Updated: Apr 8
I’ve been privileged to photograph many beautiful scenes during my 25-year career as a landscape photographer, but on only a few occasions I have witnessed the extraordinarily colorful light I call gap light.
Gap light occurs when the sun finds a narrow but completely clear gap between dense clouds and the horizon right at sunrise or sunset. At its best, it can produce the most intense, saturated red light you’ll ever see in the natural world.
To understand gap light, you need to know a bit about atmospheric optics, the science of how sunlight interacts with our atmosphere. Light as it comes from the sun contains all the visible wavelengths. An astronaut flying above Earth’s atmosphere would see the light as white. When sunlight hits Earth’s atmosphere, it interacts with the molecules of oxygen and nitrogen that make up most of the atmosphere and begins to scatter. The amount of scattering depends on the wavelength. Blue light (the short wavelengths) scatters much more than red light (the long wavelengths). The result, on a clear day with the sun high in the sky, is that we see the sky as blue. Air is actually transparent, so what we’re really seeing is blue light that originates at the sun and is scattered to our eyes by air molecules.
In the middle of the day, the distance light must travel through the atmosphere before it reaches the surface of the Earth is relatively short. Enough light scatters out of the beam to make the sky blue, but the overall mixture of wavelengths is only slightly warmer in tone (more yellow) than the color of sunlight above our atmosphere, so we still see the color of the light as white.
At sunrise and sunset the light from the sun takes a much longer path through the atmosphere, as shown in figure 1. During that long journey, most of the blue light scatters out of the beam. The reddish light travels straight through, bathing clouds and high mountains with the warm glow we love to photograph.
Figure 1. At noon, when the sun is high in the sky, light from the sun takes a relatively short path through the atmosphere. At sunrise and sunset, the path is much longer.
If the sky is clear near the horizon, the light at sunrise and sunset will always be warmer in tone than the light at noon. However, during completely clear sunrises and sunsets, that vivid warm light coming directly from the sun is diluted by the bright, white light from the sky around the sun. The result is a pastel, as if you poured white paint into red paint. If, on the other hand, there is a clear gap between a dense band of clouds and the horizon, then the light can be the most colorful you will ever photograph. The dense clouds block the bright, white light from the sky surrounding the sun, and the result is a pure beam of intensely saturated light that blasts through the gap and ignites whatever it touches. Almost always, the effect is fleeting. Within a minute or two, the sun rises into the dense clouds or sets below the horizon, and the light show abruptly ends.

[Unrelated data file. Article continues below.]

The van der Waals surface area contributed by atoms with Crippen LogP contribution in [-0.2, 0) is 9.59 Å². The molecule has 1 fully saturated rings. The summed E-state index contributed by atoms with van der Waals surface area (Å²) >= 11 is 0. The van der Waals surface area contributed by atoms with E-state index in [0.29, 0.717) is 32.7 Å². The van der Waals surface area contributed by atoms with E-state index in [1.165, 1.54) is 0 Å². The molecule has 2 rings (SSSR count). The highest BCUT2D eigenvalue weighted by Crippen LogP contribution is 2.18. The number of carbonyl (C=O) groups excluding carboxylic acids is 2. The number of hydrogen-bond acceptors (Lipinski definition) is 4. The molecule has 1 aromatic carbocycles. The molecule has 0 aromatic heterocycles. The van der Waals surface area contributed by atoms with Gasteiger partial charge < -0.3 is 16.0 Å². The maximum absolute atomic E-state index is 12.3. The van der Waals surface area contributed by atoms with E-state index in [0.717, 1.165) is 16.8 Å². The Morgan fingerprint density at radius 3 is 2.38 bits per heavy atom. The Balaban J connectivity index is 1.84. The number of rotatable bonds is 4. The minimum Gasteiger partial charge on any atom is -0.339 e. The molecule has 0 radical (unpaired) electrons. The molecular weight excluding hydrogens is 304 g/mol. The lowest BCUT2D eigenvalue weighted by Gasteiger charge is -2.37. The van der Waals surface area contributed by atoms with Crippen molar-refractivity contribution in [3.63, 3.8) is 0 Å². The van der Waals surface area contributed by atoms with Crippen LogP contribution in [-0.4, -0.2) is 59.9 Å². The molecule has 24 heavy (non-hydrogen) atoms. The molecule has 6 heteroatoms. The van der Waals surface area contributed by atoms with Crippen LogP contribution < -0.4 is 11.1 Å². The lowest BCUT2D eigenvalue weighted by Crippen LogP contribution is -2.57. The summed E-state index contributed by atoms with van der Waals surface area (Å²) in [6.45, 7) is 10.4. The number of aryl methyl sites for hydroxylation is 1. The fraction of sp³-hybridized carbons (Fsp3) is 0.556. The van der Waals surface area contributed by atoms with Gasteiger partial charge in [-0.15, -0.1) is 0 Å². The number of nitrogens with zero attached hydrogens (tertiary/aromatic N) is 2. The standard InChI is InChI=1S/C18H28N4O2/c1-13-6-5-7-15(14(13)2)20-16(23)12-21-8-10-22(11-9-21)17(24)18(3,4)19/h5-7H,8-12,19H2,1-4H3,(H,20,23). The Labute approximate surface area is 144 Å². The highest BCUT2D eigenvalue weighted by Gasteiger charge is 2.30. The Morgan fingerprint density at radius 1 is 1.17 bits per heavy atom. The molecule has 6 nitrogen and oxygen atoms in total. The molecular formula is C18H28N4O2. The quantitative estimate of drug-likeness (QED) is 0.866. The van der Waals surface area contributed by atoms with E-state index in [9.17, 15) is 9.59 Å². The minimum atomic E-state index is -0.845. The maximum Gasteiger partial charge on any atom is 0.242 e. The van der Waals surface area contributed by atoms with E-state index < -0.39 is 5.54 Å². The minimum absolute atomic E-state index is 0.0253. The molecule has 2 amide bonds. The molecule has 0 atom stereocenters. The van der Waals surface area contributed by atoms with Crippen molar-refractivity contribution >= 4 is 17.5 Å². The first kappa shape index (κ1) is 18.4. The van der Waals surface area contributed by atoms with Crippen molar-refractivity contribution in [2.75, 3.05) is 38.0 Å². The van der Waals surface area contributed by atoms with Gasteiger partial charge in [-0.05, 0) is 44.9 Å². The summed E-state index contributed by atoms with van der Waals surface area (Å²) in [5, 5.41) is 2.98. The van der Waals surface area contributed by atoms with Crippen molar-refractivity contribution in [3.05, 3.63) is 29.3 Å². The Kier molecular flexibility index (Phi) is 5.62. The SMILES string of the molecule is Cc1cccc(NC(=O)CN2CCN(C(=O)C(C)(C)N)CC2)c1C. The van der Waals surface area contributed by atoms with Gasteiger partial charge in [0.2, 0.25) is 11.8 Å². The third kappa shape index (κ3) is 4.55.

I’ve included two examples to make this point clear. The first shows a cascade at Columbine Falls, in Rocky Mountain National Park, during a clear sunrise. As you can see, the flowing water is picking up some muted color from the sunrise light. The second shows the same cascade when the rising sun found a narrow gap between dense clouds and the horizon. Clearly, the colorful highlights on the water are far more saturated and vibrant.
The most likely outcome on a cloudy morning is a lifeless gray sunrise that makes you wish you hadn’t gotten up at 2 a.m. and hiked for 2 ½ hours in the dark, as I did to reach Columbine Falls. If, however, the sun finds a gap between dense clouds and the horizon, the result can be an astonishing display of natural light. This maddening reality led me to coin the first of Randall’s Rules of Landscape Photography: the potential reward is always greatest when the odds against you are the longest.
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